Lay off bubbles
Thoughts on Daniel's fix for dual-axes charts

All about Connecticut

This dataviz project by CT Mirror is excellent. The project walks through key statistics of the state of Connecticut.

Here are a few charts I enjoyed.

The first one shows the industries employing the most CT residents. The left and right arrows are perfect, much better than the usual dot plots.


The industries are sorted by decreasing size from top to bottom, based on employment in 2019. The chosen scale is absolute, showing the number of employees. The relative change is shown next to the arrow heads in percentages.

The inclusion of both absolute and relative scales may be a source of confusion as the lengths of the arrows encode the absolute differences, not the relative differences indicated by the data labels. This type of decision is always difficult for the designer. Selecting one of the two scales may improve clarity but induce loss aversion.


The next example is a bumps chart showing the growth in residents with at least a bachelor's degree.


This is more like a slopegraph as it appears to draw straight lines between two time points 9 years apart, omitting the intervening years. Each line represents a state. Connecticut's line is shown in red. The message is clear. Connecticut is among the most highly educated out of the 50 states. It maintained this advantage throughout the period.

I'd prefer to use solid lines for the background states, and the axis labels can be sparser.

It's a little odd that pretty much every line has the same slope. I'm suspecting that the numbers came out of a regression model, with varying slopes by state, but the inter-state variance is low.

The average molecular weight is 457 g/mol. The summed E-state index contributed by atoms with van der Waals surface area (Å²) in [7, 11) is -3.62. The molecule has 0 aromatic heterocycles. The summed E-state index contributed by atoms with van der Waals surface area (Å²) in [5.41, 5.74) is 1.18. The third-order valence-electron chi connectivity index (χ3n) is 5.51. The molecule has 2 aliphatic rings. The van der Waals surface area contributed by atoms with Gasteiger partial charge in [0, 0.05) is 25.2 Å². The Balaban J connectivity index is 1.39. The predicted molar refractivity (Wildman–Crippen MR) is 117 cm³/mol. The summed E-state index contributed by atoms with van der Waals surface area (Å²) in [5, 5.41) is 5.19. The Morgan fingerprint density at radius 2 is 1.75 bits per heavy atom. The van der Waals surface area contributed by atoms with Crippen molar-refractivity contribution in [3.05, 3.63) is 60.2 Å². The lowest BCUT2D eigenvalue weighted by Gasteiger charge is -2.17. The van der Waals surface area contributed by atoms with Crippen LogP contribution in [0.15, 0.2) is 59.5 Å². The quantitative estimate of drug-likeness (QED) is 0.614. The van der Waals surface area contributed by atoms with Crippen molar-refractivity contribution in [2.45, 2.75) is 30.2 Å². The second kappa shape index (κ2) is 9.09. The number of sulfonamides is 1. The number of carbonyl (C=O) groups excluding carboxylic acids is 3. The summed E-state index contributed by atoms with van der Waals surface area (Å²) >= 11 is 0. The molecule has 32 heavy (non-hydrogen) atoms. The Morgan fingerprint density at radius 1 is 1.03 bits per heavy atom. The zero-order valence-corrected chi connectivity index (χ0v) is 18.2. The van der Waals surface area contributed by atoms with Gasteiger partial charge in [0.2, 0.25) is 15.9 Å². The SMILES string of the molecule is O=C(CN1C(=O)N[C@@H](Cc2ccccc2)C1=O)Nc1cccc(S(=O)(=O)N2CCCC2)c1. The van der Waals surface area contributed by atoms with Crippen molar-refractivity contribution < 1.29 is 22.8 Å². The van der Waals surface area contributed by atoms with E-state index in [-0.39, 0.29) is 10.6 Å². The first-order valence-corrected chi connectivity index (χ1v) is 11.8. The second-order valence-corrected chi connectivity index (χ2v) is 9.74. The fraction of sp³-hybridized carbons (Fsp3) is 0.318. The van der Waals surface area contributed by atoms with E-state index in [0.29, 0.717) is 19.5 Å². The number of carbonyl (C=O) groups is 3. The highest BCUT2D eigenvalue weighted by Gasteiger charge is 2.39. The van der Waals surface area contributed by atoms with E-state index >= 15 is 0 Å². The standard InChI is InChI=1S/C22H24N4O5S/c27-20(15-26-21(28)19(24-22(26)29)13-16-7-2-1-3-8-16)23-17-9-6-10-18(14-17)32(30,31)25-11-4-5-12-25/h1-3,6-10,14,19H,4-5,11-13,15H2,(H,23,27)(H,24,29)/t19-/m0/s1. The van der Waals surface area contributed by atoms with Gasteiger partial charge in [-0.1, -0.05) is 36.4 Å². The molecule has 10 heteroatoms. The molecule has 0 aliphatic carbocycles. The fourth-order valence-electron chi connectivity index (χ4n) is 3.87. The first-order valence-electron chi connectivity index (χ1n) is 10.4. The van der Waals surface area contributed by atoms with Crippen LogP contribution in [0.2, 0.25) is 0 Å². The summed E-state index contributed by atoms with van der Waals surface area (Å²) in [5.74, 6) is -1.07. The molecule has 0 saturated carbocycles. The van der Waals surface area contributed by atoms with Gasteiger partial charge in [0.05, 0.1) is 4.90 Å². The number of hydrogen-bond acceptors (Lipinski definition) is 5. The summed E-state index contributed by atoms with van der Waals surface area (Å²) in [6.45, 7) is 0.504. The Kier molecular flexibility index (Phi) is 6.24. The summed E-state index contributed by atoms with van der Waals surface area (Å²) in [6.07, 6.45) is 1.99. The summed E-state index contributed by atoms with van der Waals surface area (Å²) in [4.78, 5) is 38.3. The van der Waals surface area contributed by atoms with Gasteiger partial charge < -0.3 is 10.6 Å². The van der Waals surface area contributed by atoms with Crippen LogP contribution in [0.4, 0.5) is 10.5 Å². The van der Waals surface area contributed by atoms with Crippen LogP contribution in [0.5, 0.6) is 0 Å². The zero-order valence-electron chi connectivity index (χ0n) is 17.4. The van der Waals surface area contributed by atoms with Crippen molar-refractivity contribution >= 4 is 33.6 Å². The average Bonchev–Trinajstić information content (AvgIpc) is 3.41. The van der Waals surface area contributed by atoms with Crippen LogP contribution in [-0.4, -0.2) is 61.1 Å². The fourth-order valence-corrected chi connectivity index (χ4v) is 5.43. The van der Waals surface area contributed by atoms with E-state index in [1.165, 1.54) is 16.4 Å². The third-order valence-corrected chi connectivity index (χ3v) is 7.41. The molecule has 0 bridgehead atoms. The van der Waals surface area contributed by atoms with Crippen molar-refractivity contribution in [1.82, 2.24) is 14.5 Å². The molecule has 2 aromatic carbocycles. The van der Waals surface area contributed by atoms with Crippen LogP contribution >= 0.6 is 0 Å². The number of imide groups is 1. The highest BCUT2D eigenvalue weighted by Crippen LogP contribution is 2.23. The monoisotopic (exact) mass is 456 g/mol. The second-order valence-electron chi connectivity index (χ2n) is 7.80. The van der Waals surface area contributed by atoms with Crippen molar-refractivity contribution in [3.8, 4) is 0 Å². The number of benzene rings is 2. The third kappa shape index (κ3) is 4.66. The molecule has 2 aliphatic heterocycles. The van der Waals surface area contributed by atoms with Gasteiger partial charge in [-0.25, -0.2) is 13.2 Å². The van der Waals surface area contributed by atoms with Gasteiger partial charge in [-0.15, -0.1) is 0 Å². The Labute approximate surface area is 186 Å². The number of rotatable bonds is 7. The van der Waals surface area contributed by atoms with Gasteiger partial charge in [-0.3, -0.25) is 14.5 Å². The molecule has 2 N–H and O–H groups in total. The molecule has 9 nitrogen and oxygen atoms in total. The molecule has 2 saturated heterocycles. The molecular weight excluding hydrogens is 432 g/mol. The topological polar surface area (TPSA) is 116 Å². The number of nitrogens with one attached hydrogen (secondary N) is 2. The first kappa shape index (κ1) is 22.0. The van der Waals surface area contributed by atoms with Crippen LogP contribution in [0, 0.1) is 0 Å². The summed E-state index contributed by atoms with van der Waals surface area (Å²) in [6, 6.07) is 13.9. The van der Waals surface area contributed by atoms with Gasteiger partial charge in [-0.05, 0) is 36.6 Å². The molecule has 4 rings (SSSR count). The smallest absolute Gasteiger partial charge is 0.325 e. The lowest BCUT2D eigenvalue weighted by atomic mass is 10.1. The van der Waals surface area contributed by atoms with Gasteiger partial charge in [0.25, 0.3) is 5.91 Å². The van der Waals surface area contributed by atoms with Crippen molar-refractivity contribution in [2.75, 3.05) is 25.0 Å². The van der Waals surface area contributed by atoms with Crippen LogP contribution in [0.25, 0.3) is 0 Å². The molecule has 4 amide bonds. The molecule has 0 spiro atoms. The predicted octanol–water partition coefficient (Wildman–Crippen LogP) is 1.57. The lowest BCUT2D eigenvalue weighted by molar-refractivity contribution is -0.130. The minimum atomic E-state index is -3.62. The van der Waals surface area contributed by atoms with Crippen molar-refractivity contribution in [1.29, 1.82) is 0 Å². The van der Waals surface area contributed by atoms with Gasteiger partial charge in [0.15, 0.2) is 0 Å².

In the online presentation, one can click on each line to see the values.


The final example is a two-sided bar chart:


This shows migration in and out of the state. The red bars represent the number of people who moved out, while the green bars represent those who moved into the state. The states are arranged from the most number of in-migrants to the least.

I have clipped the bottom of the chart as it extends to 50 states, and the bottom half is barely visible since the absolute numbers are so small.

I'd suggest showing the top 10 states. Then group the rest of the states by region, and plot them as regions. This change makes the chart more compact, as well as more useful.


There are many other charts, and I encourage you to visit and support this data journalism.





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